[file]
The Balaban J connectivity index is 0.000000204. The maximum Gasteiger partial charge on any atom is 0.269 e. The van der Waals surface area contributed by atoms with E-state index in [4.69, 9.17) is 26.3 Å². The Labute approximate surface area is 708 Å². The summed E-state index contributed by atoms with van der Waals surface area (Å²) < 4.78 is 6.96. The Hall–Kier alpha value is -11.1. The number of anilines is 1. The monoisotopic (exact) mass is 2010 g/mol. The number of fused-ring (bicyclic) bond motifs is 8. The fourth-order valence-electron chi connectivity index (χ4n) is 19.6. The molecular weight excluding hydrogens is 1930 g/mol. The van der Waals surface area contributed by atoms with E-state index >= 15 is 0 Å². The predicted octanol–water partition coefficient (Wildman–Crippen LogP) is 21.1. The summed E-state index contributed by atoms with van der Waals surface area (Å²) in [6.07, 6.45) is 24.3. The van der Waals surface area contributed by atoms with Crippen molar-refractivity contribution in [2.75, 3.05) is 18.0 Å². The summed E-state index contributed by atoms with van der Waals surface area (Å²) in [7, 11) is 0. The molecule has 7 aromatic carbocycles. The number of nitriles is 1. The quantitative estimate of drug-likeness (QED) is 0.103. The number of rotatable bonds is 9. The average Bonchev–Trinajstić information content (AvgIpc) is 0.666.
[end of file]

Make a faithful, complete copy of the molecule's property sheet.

The Balaban J connectivity index is 0.000000204. The maximum Gasteiger partial charge on any atom is 0.269 e. The van der Waals surface area contributed by atoms with E-state index in [4.69, 9.17) is 26.3 Å². The Labute approximate surface area is 708 Å². The summed E-state index contributed by atoms with van der Waals surface area (Å²) < 4.78 is 6.96. The Hall–Kier alpha value is -11.1. The number of anilines is 1. The monoisotopic (exact) mass is 2010 g/mol. The number of fused-ring (bicyclic) bond motifs is 8. The fourth-order valence-electron chi connectivity index (χ4n) is 19.6. The molecular weight excluding hydrogens is 1930 g/mol. The van der Waals surface area contributed by atoms with E-state index >= 15 is 0 Å². The predicted octanol–water partition coefficient (Wildman–Crippen LogP) is 21.1. The summed E-state index contributed by atoms with van der Waals surface area (Å²) in [6.07, 6.45) is 24.3. The van der Waals surface area contributed by atoms with Crippen molar-refractivity contribution in [2.75, 3.05) is 18.0 Å². The summed E-state index contributed by atoms with van der Waals surface area (Å²) in [7, 11) is 0. The molecule has 7 aromatic carbocycles. The number of nitriles is 1. The quantitative estimate of drug-likeness (QED) is 0.103. The number of rotatable bonds is 9. The average Bonchev–Trinajstić information content (AvgIpc) is 0.666.